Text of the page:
That question of “how to judge one volume is good or bad” is decidedly not a childish one! It is also one that does not have a single answer, and different people will tell you different things, no doubt…
In this case, my use of “bad” volume is to suggest looking for “obviously” bad volumes: ones that contain signal distortion so strong as likely not be usable. These include large motion effects, which would exhibit large bright-dark variations in most sagittal images (because of being acquired in interleaved fashion-- slices #0, 2, 4, 6, 8,… etc. and then #1, 3, 5, 7, … etc.). Geometrical distortions due to this might also be apparent. Dropout slices can also be caused by motion, and basically exhibit as nearly blank (axial, for most acquisitions) slices. I don’t really see either such distortion here.
Note that you have pretty large b-values-- up to 3000 s/mm^2. That looks like the data were acquired for HARDI modeling, possibly? You can see that for higher b-values, the data looks less defined and noisier (that is not some issue in your particular data, that is an inherent feature of DWIs acquired with large bvalues). If you just want to do tensor modeling, you might not need all those high bvalues in your tensor reconstruction-- that is something to decide on your/your group’s end, though.
One thing I do note that is a bit odd about those volumes is there is a noticeably and uniformly dimmer band in the superior slices of the FOV. This is most apparent in teh lower b-value volumes at the top. I guess this is a scanner property, and probably not a super desirable one. I emailed one of our local DTI acquisition experts here for suggestions about this-- so hopefully more about this later. It might not be a torpedo for your tensor modeling, as the subject didn’t appear to move much and therefore the relative brightness might be constant for a given voxel across time, and therefore tensor fitting can be done consistently. However, it is probably good to check out.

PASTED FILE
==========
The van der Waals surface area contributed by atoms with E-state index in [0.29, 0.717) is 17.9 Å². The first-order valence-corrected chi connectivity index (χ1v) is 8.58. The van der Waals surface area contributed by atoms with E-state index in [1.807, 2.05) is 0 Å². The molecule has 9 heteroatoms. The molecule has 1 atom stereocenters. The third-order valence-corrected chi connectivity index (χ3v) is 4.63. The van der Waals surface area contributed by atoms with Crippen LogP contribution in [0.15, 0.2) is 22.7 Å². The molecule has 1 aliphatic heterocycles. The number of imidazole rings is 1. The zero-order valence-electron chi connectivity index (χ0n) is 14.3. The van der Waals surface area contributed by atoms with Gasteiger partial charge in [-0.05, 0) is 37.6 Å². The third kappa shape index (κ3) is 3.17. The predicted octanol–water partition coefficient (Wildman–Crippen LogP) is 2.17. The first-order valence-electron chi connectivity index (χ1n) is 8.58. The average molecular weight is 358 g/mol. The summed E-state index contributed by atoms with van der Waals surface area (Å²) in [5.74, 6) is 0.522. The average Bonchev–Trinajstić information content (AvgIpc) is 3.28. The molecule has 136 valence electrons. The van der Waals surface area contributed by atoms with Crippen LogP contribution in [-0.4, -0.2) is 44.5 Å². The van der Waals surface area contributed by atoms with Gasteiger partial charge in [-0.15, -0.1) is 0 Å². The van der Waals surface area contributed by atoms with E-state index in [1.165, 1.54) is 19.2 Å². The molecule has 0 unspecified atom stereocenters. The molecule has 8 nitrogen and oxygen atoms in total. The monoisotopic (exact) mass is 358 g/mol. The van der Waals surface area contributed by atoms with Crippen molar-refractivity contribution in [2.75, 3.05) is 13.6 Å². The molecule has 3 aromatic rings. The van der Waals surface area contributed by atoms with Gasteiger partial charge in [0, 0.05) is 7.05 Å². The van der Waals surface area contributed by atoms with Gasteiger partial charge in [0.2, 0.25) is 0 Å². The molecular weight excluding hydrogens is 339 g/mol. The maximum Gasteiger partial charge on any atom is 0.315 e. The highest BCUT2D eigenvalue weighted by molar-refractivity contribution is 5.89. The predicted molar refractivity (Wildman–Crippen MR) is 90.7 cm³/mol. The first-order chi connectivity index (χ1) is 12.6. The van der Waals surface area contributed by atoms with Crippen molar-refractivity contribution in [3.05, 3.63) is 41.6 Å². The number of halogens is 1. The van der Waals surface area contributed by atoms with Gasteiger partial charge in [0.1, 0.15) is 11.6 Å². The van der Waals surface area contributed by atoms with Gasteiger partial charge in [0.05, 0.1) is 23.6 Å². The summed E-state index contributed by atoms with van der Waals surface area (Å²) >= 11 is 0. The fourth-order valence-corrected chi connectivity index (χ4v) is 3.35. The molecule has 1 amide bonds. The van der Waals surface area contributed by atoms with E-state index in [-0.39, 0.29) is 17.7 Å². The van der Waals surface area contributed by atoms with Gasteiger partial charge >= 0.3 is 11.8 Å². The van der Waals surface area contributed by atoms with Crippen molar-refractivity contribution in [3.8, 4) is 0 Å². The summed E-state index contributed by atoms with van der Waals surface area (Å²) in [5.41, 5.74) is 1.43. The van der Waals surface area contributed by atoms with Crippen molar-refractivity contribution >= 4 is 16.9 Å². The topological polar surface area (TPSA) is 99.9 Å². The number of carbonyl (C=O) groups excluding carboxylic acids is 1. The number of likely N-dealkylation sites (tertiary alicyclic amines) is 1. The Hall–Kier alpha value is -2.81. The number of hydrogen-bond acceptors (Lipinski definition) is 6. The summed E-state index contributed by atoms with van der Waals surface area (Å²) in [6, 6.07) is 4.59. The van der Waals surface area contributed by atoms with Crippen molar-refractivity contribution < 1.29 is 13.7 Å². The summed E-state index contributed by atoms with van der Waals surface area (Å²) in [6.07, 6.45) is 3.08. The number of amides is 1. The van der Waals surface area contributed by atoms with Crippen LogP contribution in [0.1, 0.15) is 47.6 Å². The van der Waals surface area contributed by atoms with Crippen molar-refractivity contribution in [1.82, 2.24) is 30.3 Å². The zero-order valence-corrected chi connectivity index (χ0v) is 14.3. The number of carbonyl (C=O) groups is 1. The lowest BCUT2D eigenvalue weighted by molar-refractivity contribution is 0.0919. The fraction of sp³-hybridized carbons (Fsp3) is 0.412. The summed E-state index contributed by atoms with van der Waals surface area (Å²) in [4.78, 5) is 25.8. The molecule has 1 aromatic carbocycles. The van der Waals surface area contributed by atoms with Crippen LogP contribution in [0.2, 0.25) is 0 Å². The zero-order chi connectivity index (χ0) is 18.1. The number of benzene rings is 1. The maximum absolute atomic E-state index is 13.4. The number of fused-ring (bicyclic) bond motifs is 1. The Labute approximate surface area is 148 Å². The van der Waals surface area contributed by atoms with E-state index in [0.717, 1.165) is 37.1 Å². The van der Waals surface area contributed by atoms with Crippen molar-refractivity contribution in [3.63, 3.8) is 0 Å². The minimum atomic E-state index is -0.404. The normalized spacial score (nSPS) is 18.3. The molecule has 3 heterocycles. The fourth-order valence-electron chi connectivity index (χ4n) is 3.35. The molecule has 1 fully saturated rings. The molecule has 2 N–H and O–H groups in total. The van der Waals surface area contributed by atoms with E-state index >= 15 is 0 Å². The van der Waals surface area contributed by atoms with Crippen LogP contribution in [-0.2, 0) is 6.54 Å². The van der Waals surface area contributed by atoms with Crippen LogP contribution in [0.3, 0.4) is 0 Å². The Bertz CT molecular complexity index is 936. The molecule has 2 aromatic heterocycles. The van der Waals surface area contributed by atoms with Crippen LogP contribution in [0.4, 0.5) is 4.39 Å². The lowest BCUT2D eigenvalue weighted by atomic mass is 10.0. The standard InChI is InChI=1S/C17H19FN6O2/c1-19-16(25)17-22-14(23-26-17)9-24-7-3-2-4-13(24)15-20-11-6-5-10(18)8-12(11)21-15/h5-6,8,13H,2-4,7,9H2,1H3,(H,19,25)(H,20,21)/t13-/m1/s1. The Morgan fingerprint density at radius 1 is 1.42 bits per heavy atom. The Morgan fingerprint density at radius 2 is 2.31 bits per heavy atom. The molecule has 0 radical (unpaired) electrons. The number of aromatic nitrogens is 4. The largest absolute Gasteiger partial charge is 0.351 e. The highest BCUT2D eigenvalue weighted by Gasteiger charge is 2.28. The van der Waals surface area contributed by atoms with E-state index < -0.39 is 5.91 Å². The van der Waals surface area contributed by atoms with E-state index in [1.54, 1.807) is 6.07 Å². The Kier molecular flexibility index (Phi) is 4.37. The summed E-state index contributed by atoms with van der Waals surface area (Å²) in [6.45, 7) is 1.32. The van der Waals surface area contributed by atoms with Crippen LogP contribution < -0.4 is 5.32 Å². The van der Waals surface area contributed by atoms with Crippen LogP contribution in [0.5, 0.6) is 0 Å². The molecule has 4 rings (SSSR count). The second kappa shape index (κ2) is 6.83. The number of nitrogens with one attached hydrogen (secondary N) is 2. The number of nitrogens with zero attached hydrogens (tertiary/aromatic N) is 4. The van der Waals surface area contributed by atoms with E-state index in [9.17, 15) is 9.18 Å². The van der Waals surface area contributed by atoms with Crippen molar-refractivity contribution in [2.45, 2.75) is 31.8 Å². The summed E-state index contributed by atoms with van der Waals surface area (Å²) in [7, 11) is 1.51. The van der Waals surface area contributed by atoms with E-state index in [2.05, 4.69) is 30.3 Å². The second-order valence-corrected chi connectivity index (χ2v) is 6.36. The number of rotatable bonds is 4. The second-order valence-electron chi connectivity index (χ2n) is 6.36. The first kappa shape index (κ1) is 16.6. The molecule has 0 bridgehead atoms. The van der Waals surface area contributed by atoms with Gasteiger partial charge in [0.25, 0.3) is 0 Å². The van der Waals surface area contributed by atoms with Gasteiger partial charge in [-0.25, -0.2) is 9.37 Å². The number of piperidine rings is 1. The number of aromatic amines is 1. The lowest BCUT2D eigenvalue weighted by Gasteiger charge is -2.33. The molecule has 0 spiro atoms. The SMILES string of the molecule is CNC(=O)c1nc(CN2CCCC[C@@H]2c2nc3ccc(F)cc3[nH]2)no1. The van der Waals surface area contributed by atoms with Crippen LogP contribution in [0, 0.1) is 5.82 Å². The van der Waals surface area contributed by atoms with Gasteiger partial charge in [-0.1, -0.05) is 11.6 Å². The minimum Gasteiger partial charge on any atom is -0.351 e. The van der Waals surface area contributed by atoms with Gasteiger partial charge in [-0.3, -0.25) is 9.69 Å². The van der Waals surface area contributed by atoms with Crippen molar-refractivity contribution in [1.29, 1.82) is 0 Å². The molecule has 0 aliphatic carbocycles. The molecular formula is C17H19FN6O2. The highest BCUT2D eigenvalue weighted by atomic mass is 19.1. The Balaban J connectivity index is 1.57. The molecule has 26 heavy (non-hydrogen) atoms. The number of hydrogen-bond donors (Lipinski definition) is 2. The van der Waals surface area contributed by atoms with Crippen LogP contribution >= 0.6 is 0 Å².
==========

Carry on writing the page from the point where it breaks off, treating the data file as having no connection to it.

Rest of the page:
Re. the “no reference gradient” warning (probably just a warning? can you copy+paste the exact message?) is because the program looks for b=0 as a reference. In your case, you have essentially that with the b=5 s/mm^2 acquisition. I don’t think it should really affect your analysis, but you might see messages about that. Note for future reference, acquiring several reference volumes (b~ 0-5 s/mm^2) is highly recommended. If you only get one and the subject moves during it, your whole acquisition is essentially toast. The reference DWI volumes are really important for tensor modeling so have 4-5 would be a veeery good thing (and even more if you have very long acquisition).